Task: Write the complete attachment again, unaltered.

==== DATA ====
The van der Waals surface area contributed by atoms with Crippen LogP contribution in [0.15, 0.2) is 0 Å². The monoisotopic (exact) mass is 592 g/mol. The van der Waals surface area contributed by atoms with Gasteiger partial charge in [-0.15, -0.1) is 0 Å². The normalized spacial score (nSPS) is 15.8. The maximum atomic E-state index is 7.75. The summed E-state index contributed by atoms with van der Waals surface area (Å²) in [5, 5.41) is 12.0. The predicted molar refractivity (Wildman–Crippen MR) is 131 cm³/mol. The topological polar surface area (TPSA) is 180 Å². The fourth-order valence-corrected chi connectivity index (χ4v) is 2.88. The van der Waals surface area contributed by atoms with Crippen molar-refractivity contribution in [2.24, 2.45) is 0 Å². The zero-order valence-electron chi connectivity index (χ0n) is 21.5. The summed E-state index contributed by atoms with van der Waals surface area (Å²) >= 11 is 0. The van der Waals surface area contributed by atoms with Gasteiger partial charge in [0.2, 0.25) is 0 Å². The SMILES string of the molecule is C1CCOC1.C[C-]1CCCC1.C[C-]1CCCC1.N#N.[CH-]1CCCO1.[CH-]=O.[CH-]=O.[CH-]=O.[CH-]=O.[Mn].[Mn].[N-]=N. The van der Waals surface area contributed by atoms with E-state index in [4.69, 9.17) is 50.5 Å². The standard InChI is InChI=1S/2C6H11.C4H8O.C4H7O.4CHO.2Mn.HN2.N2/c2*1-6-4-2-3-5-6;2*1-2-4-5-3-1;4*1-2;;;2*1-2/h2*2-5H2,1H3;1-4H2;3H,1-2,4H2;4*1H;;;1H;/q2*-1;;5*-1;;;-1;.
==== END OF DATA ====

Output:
The van der Waals surface area contributed by atoms with Crippen LogP contribution in [0.15, 0.2) is 0 Å². The monoisotopic (exact) mass is 592 g/mol. The van der Waals surface area contributed by atoms with Gasteiger partial charge in [-0.15, -0.1) is 0 Å². The normalized spacial score (nSPS) is 15.8. The maximum atomic E-state index is 7.75. The summed E-state index contributed by atoms with van der Waals surface area (Å²) in [5, 5.41) is 12.0. The predicted molar refractivity (Wildman–Crippen MR) is 131 cm³/mol. The topological polar surface area (TPSA) is 180 Å². The fourth-order valence-corrected chi connectivity index (χ4v) is 2.88. The van der Waals surface area contributed by atoms with Crippen molar-refractivity contribution in [2.24, 2.45) is 0 Å². The zero-order valence-electron chi connectivity index (χ0n) is 21.5. The summed E-state index contributed by atoms with van der Waals surface area (Å²) >= 11 is 0. The van der Waals surface area contributed by atoms with Gasteiger partial charge in [0.2, 0.25) is 0 Å². The SMILES string of the molecule is C1CCOC1.C[C-]1CCCC1.C[C-]1CCCC1.N#N.[CH-]1CCCO1.[CH-]=O.[CH-]=O.[CH-]=O.[CH-]=O.[Mn].[Mn].[N-]=N. The van der Waals surface area contributed by atoms with E-state index in [4.69, 9.17) is 50.5 Å². The standard InChI is InChI=1S/2C6H11.C4H8O.C4H7O.4CHO.2Mn.HN2.N2/c2*1-6-4-2-3-5-6;2*1-2-4-5-3-1;4*1-2;;;2*1-2/h2*2-5H2,1H3;1-4H2;3H,1-2,4H2;4*1H;;;1H;/q2*-1;;5*-1;;;-1;.